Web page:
What happens if you’ve undergone a website change, and you now do business at a new URL? Or, maybe a few of your links have changed and you want to make sure your users get sent to the right destination?
URL redirects can be used for a variety of purposes. Below we outline what URL redirects actually are, the different uses, and common situations where they can be utilized to support your business.
What is a URL Redirect?
A URL redirect essentially takes your URL and points it to another. For example, let’s say you had the URL “myoldsite.com” and you wanted visitors to instead be directed to “mynewsite.com”. You would use a redirect to easily make this happen. Then whoever typed in your old URL would immediately be redirected to your new one.
As you’ll see below there are a few different types of redirects, which you can use to satisfy your website goals.
1. 301 Redirect
301 redirects are permanent redirects. This is one of the most common methods for implementing redirects across your website. This style of redirect is also beneficial for SEO purposes, as it passes over 90% of the link juice.
2. 302 Redirect
302 redirects are more temporary and aren’t used very often. These are used when you’re temporarily moving a page, but have the intention to move it back to the old URL, like when you’re doing website maintenance.
Still, you may find use for them when redesigning, or migrating your website, so they’re worth mentioning here.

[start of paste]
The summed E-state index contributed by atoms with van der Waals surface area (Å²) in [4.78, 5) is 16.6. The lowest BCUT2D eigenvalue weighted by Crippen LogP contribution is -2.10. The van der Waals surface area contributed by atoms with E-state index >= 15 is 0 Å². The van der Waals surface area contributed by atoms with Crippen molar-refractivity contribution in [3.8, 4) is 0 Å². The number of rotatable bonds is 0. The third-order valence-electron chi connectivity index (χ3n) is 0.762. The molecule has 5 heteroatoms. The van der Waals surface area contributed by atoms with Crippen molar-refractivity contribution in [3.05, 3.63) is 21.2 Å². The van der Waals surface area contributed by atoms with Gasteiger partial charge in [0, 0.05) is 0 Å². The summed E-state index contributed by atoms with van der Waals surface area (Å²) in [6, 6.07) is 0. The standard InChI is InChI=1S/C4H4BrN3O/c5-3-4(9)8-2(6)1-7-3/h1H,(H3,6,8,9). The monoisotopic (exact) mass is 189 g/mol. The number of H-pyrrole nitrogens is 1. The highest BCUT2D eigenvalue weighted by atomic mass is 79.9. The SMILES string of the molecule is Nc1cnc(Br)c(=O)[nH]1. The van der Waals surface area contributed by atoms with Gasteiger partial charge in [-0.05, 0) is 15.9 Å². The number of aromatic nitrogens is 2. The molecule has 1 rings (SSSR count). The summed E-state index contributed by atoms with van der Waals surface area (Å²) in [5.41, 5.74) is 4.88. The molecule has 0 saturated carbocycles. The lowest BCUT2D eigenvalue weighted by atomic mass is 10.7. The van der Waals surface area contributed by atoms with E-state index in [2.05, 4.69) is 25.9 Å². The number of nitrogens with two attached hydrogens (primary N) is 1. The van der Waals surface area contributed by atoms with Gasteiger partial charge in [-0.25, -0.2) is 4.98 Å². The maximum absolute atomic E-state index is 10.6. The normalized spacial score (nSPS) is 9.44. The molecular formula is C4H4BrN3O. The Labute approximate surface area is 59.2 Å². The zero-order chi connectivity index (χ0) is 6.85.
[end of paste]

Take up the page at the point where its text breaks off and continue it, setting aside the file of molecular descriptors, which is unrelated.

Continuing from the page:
3. Meta Refresh
A meta refresh is typically used on page loading screens. This style of redirect is done on a page level, not on the server level, like the previous two examples. This redirect is usually slower and has a countdown timer, so you don’t lose the user’s interest.
The meta refresh does pass some link juice, if you’re concerned about your SEO, but it’s not as effective as the 301 redirect.
When Should I Use a Redirect?
Redirects are most commonly used when you’re making changes across your website and don’t want users to be hit with a 404 page, or you don’t want to lose any important sitewide links. Below we highlight three reasons redirects are commonly used:
1. You Have Duplicate Content
Duplicate content is content that appears more than once. When there are multiple versions of the same content floating around it’s difficult for Google to determine which page is the correct one.
You can get around this by using a 301 redirect on the duplicate piece of content to direct to the original page. This will help to improve your search engine rankings and create a better experience for your users.
2. You’ve Changed Your Domain
If you’re positive you want to change your domain name, then you probably don’t want to lose any of the hard earned links you’ve built. If you want to keep all of the search engine juice flowing to your new site, then you’ll want to setup a permanent redirect from your old domain to your new one.
3. You Have Multiple Domains
Some people even purchase multiple domain names in order to protect their online brand. Then, you’ll simply redirect any of your other domains to your new domain. A lot of companies do this, so they can obtain additional traffic from common misspellings and to prevent competitors from buying a similar domain they can then redirect to their own site.
Even large sites like Amazon use the power of redirects. Go ahead and type in relentless.com and see where it leads you!
Redirects are a valuable tool in any website owners toolbox. By effectively using redirects you’ll be able to maintain a solid SEO strategy, create a proper user experience, and maintain your brand’s authority.
Any creative uses of redirects we failed to mention? Please share in the comments below.